Correct, but that doesn't change the fact that there is no need for it now, so maintaining it would be a wasted effort.
Agreed, but I was addressing the question "why *was* this needed?". And citing the existence of LLVM as a reason kind of misses the point that this isn't a new project written to compete with LLVM - it's an old one that predates it.
Certainly, it has no value today, which, despite the hostile response the announcement received on the mailing list, is no doubt why the project hasn't had any activity for years.
If it is open source maybe PathScale should pick it up.
Frankly this is one example of a company saying why aren't you doing this for me! People complain about Apple and open source but at least they are piloting several well regarded and heavily used pieces of software. So instead of whining like a stuck pig maybe PathScale should sponsor the continued development of this library.
I'm all for competition..but why was this needed? The project i mean. GCC has a C++ implementation, LLVM has a C++ Implementation, there's probably a c++ implementation out there for embedded. It doesnt seem like it filled any niche except for those who hated both GCC AND LLVM.
I wouldn't call it a wasted effort like some have but this package was last updated in 2008 so it looks like abandon ware to me. The people complaining are the worst example of open source users I can think of, all give me but no offers of help or support.
I look at it this way, if the software is valuable somebody will pick up maintenance. The software doesn't really need to fill a niche as much as it needs to used and supported.
What they say and what they do appear to be two separate things.
There was a post on the forums some time ago which had a link to a page comparing compiler support for C++11, namely GCC, Clang, MSVC, Intel's compiler and a couple other proprietary compilers.
And of all the proprietary compilers in the list, Microsoft's compiler offered the best support for C++11, implementing features that Intel's own compiler still lacked support for. Explain how that equates to Microsoft not taking C++11 seriously.
FYI, VS2013 is shipping with C99 support for variable declarations, _Bool, compound literals, designated initializers, and a rather significant part of the C99 library.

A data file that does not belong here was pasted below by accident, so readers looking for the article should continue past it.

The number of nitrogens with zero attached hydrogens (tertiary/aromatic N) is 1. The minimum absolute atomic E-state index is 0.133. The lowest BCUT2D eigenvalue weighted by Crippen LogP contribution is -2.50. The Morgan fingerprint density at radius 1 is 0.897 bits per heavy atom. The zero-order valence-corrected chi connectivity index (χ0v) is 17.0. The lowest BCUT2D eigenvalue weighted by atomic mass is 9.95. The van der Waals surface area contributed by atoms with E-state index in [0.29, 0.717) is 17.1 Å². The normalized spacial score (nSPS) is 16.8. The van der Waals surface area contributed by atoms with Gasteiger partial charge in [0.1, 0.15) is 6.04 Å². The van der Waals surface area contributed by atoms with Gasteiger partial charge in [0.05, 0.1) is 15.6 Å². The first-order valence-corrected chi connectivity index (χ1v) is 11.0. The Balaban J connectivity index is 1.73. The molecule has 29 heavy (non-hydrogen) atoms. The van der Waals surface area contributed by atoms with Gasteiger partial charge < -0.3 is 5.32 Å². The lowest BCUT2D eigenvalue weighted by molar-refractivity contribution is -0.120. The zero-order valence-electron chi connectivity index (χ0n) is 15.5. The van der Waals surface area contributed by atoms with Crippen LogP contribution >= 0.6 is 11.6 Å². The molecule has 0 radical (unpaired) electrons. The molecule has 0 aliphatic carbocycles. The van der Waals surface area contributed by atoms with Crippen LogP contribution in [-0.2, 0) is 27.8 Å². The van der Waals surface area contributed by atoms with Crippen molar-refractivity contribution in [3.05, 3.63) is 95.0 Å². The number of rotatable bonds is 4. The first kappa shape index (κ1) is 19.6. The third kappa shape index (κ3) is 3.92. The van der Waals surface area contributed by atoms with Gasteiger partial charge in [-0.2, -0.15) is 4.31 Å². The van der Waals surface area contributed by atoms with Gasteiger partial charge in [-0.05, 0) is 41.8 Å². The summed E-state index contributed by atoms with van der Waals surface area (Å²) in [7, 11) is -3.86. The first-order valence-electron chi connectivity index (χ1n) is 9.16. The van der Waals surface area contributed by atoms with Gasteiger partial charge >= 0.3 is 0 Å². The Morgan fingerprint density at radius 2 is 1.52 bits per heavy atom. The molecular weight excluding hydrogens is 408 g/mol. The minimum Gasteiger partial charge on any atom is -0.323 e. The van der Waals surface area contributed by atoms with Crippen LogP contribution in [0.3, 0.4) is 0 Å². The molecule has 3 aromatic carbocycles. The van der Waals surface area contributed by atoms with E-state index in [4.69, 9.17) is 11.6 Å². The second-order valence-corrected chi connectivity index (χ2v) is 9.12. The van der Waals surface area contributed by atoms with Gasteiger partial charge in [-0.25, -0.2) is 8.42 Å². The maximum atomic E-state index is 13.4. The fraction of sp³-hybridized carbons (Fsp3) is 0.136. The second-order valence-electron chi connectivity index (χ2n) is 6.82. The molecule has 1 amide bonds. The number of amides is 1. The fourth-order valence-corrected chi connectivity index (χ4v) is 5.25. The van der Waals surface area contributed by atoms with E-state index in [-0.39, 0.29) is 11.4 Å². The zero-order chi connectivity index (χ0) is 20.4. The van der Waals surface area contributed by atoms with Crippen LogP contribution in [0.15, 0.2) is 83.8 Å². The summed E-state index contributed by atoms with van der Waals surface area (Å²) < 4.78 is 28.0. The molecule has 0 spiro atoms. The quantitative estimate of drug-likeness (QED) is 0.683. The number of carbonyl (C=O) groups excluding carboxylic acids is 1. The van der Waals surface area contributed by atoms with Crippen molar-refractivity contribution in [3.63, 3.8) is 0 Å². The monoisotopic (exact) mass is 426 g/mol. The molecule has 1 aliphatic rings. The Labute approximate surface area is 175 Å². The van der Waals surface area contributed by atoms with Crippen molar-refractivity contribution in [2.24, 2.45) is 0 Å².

Although it is true that Microsoft puts as little effort into C99 compatibility as they can get away with. It sounds like a driving motivator for C99 support was to be able to compile FFMPEG.
Yes, in 2013. And still not full C99 support. I'm using 2012, since AFAIK 2013 is still kind of beta. Anyway, I just use it to check the software I build is still compatible, is not my main system (I hardly reboot to Windows nowadays).
EDIT: Does anybody notice that current C standard is C11, and that C99 is 14 years old? I mean, even small, independent compilers make a better effort to support C99, see TCC for example, and MSVC is supposed to be some kind of state of the art IDE/compiler.
Microsoft's support for C is not the same as their support for C++. Let's not conflate 2 different issues.
They've long ignored C, but C++ isn't that bad.
If you want to argue people were pissed off about their terrible C support I'd agree 100%, and just note that it will supposedly be much better soon when 2013 is released in a few months.
If you want to argue people are pissed off and leaving because of missing C++11 support, I'm just saying i haven't seen that in the real world.
I do not conflate them. I didn't mention their C++ support because I'm aware theirs is really good, even though I don't use it as much as I use C. As I said, C programmers are pissed off with MSVC's support, because their C support is pretty crappy on the standards support side. Of course, it's likely that they just have more C++ clients and favor them. C++11 is not even completely implemented on most compilers, and C11 probably neither. I just wanted to point out that they are still on C99 when C11 is already there. I appreciate you pointed out it will be better with 2013. For a start, the features you named are the ones I care about the most of C99, since they vastly improve readability of the code and portability. I'm mostly pissed because I had to turn back some changes that made a piece of code far more readable because in 2012 they don't support designated initializers (and actually, use a win32 struct in an undocumented way, since I had to initialize some bytes tagged as reserved; I have to believe some random user that says it's just padding and hope for the best).